Posted: 09 May 2011 09:33 AM PDT
(Cross-posted on the Code Blog)
In less than 24 hours, we'll be kicking off Google I/O 2011, our annual developer conference here in San Francisco. With more than 5,000 participants from 60 countries, including 110 sessions, 261 speakers and 152 Sandbox partners, this year's I/O will be the biggest one yet.
This year's keynote presentations will highlight the biggest opportunities for developers and feature two of our most popular and important developer platforms: Android and Chrome. Google engineers from Andy Rubin and Sundar Pichai's teams will unveil new features, preview upcoming updates, and provide new insights into the growing momentum behind these platforms.
Plus, for the first time in Google I/O history, you'll be able to join us throughout the two days at I/O Live. We'll live stream the two keynote presentations, two full days of Android and Chrome technical sessions, and the After Hours party. Recorded videos from all sessions across eight product tracks will be available within 24 hours after the conference. Whether you'll be joining us in San Francisco or from the farthest corner of the world, bookmark www.google.com/io and check back on May 10 at 9:00 a.m. PDT for a fun treat as we count down to 00:00:00:00.
From left to right: Andy Rubin, Vic Gundotra, Sundar Pichai
If you're attending the conference this year, we can't wait to meet with you and share our vision for the future of web and mobile development. If you aren't able to make it this year, you can continue to follow us on the Google Code Blog and on Twitter (#io2011) over the next two days as we share photos, videos, news and recaps of the event. It's going to be an exciting 48 hours!
Posted: 09 May 2011 08:37 AM PDT
When you're searching for images, sometimes it can be hard to come up with exactly the right words to describe what you have in mind. For example, when you think of London, you might picture the iconic clock tower or the big Ferris wheel. You may not always remember the names of those landmarks, but you can visualize them in your mind. To make it easier for you to find images in situations like these, you can now use Google Images with sorting.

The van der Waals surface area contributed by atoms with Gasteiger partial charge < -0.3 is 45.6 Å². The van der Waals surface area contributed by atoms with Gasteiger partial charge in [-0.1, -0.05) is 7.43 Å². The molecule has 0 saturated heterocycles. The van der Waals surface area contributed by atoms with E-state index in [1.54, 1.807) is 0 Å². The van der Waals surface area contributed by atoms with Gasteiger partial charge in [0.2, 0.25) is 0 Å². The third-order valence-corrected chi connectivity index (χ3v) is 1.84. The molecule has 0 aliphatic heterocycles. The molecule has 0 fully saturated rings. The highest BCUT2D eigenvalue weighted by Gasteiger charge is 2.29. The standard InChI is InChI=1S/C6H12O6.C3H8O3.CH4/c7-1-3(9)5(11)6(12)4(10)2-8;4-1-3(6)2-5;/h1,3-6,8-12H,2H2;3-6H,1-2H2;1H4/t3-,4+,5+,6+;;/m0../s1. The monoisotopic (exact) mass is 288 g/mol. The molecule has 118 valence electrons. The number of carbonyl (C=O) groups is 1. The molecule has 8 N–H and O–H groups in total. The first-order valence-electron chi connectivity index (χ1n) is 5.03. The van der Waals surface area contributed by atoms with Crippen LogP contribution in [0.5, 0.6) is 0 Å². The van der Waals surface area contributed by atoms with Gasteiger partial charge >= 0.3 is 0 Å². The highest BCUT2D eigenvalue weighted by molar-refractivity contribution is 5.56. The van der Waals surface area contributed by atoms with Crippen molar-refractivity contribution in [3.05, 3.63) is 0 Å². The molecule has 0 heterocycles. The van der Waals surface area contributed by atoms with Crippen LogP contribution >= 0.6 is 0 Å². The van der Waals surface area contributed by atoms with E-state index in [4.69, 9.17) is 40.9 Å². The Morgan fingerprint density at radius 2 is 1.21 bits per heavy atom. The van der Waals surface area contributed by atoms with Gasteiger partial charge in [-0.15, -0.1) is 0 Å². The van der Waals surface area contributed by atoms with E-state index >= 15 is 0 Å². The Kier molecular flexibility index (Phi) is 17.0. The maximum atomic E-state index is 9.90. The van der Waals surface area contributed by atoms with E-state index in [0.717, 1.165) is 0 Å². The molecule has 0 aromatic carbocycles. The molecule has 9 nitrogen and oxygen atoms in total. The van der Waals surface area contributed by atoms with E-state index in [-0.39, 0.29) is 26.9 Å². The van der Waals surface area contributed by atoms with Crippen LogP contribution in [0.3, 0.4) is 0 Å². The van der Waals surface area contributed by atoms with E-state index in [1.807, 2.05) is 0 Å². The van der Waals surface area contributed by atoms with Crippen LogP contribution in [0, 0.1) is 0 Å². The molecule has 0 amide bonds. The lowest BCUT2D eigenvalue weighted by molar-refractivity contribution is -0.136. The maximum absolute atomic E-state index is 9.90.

When you search for [london], by default you'll see image results ranked by relevance. Click on "Sort by subject" in the left-hand panel and you'll see images organized into categories that will narrow down your search and help you find the exact image of London that you want.
Sorting by subject shows that some of the most popular images associated with London are the London Eye, Big Ben, London Bridge and the city at night. This organized view helps you find the images you were visualizing more quickly, so you might realize, "Ah, that big clock tower is called Big Ben, that's what I was looking for." You can then can click on the Big Ben group to find the best image within that subject group.
You can also use this feature to explore categories of a general topic that may be easier to learn about visually, like flower varieties or dog breeds. For example, if you want to get flowers for someone but you only know what their favorite kind looks like, not the name of it, you can sort by subject to learn different flower types and discover the name of the type you're looking for. Watch this video to learn more about how sorting can help you find the image you're seeking:
Sorting by subject uses algorithms that identify relationships among images found on the web and presents those images in visual groups, expanding on the technology developed for Google Similar Images and Google Image Swirl. By looking at multiple sources of similarities, such as pixel values and semantic relationships, and by mining massive amounts of data, we can make meaningful connections and groupings among images.
Sorting will be rolling out globally to nearly every domain and language over the next week. Whether you have a particular image in mind or you're just exploring a general topic, sort by subject can help you find the image you need—even if you don't have the exact words to describe it.
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